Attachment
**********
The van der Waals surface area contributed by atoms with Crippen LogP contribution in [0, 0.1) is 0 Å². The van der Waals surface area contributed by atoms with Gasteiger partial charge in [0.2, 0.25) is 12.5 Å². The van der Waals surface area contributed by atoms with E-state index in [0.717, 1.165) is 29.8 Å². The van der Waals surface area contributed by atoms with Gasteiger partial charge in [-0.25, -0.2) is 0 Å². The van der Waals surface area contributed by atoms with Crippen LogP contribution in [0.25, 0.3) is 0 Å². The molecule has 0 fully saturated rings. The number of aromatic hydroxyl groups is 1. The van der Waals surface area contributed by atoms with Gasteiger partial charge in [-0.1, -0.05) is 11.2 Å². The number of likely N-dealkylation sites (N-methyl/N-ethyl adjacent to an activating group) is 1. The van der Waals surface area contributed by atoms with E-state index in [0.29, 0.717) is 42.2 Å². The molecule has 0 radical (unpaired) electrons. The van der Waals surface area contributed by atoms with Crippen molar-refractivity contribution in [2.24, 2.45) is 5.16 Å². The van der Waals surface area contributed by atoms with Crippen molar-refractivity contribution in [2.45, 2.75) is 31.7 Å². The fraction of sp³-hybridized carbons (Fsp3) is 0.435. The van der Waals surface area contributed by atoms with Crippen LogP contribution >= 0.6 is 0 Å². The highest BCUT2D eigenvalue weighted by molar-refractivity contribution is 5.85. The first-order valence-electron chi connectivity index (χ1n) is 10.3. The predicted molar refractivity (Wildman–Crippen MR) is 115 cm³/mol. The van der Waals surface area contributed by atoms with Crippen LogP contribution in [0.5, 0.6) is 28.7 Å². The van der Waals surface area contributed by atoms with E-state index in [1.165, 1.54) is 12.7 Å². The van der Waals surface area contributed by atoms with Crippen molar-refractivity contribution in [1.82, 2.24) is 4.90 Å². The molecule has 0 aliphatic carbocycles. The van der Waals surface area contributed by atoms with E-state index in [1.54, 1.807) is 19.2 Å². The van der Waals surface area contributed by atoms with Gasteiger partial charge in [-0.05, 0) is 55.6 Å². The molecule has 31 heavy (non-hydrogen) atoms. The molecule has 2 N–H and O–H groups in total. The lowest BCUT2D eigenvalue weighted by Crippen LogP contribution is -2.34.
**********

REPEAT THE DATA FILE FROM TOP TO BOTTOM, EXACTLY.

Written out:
The van der Waals surface area contributed by atoms with Crippen LogP contribution in [0, 0.1) is 0 Å². The van der Waals surface area contributed by atoms with Gasteiger partial charge in [0.2, 0.25) is 12.5 Å². The van der Waals surface area contributed by atoms with E-state index in [0.717, 1.165) is 29.8 Å². The van der Waals surface area contributed by atoms with Gasteiger partial charge in [-0.25, -0.2) is 0 Å². The van der Waals surface area contributed by atoms with Crippen LogP contribution in [0.25, 0.3) is 0 Å². The molecule has 0 fully saturated rings. The number of aromatic hydroxyl groups is 1. The van der Waals surface area contributed by atoms with Gasteiger partial charge in [-0.1, -0.05) is 11.2 Å². The number of likely N-dealkylation sites (N-methyl/N-ethyl adjacent to an activating group) is 1. The van der Waals surface area contributed by atoms with E-state index in [0.29, 0.717) is 42.2 Å². The molecule has 0 radical (unpaired) electrons. The van der Waals surface area contributed by atoms with Crippen molar-refractivity contribution in [2.24, 2.45) is 5.16 Å². The van der Waals surface area contributed by atoms with Crippen molar-refractivity contribution in [2.45, 2.75) is 31.7 Å². The fraction of sp³-hybridized carbons (Fsp3) is 0.435. The van der Waals surface area contributed by atoms with Crippen LogP contribution >= 0.6 is 0 Å². The highest BCUT2D eigenvalue weighted by molar-refractivity contribution is 5.85. The first-order valence-electron chi connectivity index (χ1n) is 10.3. The predicted molar refractivity (Wildman–Crippen MR) is 115 cm³/mol. The van der Waals surface area contributed by atoms with Crippen LogP contribution in [0.5, 0.6) is 28.7 Å². The van der Waals surface area contributed by atoms with E-state index in [1.165, 1.54) is 12.7 Å². The van der Waals surface area contributed by atoms with Crippen molar-refractivity contribution in [1.82, 2.24) is 4.90 Å². The molecule has 0 aliphatic carbocycles. The van der Waals surface area contributed by atoms with E-state index in [1.54, 1.807) is 19.2 Å². The van der Waals surface area contributed by atoms with Gasteiger partial charge in [-0.05, 0) is 55.6 Å². The molecule has 31 heavy (non-hydrogen) atoms. The molecule has 2 N–H and O–H groups in total. The lowest BCUT2D eigenvalue weighted by Crippen LogP contribution is -2.34.